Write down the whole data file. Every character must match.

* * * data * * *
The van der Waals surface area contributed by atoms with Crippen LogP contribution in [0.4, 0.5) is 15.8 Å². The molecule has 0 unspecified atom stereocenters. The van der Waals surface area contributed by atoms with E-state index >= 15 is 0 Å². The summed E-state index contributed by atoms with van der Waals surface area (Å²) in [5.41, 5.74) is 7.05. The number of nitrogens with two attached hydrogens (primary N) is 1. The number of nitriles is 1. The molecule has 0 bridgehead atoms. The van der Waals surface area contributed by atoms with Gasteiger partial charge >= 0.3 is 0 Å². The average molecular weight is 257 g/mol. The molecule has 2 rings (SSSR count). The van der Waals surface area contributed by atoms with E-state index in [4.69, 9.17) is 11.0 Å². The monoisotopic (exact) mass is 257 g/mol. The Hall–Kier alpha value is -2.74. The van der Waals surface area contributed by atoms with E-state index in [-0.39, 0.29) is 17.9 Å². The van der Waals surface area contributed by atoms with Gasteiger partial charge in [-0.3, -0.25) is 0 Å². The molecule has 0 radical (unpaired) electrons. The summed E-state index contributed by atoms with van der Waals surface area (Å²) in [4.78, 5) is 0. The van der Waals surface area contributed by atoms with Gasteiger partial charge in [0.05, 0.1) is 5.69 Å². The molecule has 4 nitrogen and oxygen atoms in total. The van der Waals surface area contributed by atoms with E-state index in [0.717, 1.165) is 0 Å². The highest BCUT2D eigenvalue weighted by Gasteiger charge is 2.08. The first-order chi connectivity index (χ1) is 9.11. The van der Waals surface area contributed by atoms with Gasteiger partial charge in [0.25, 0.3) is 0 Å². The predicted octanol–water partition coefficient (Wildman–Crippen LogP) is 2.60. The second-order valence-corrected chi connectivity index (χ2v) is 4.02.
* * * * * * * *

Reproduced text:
The van der Waals surface area contributed by atoms with Crippen LogP contribution in [0.4, 0.5) is 15.8 Å². The molecule has 0 unspecified atom stereocenters. The van der Waals surface area contributed by atoms with E-state index >= 15 is 0 Å². The summed E-state index contributed by atoms with van der Waals surface area (Å²) in [5.41, 5.74) is 7.05. The number of nitrogens with two attached hydrogens (primary N) is 1. The number of nitriles is 1. The molecule has 0 bridgehead atoms. The van der Waals surface area contributed by atoms with Gasteiger partial charge >= 0.3 is 0 Å². The average molecular weight is 257 g/mol. The molecule has 2 rings (SSSR count). The van der Waals surface area contributed by atoms with E-state index in [4.69, 9.17) is 11.0 Å². The monoisotopic (exact) mass is 257 g/mol. The Hall–Kier alpha value is -2.74. The van der Waals surface area contributed by atoms with E-state index in [-0.39, 0.29) is 17.9 Å². The van der Waals surface area contributed by atoms with Gasteiger partial charge in [-0.3, -0.25) is 0 Å². The molecule has 0 radical (unpaired) electrons. The summed E-state index contributed by atoms with van der Waals surface area (Å²) in [4.78, 5) is 0. The van der Waals surface area contributed by atoms with Gasteiger partial charge in [0.05, 0.1) is 5.69 Å². The molecule has 4 nitrogen and oxygen atoms in total. The van der Waals surface area contributed by atoms with E-state index in [0.717, 1.165) is 0 Å². The highest BCUT2D eigenvalue weighted by Gasteiger charge is 2.08. The first-order chi connectivity index (χ1) is 9.11. The van der Waals surface area contributed by atoms with Gasteiger partial charge in [0.25, 0.3) is 0 Å². The predicted octanol–water partition coefficient (Wildman–Crippen LogP) is 2.60. The second-order valence-corrected chi connectivity index (χ2v) is 4.02.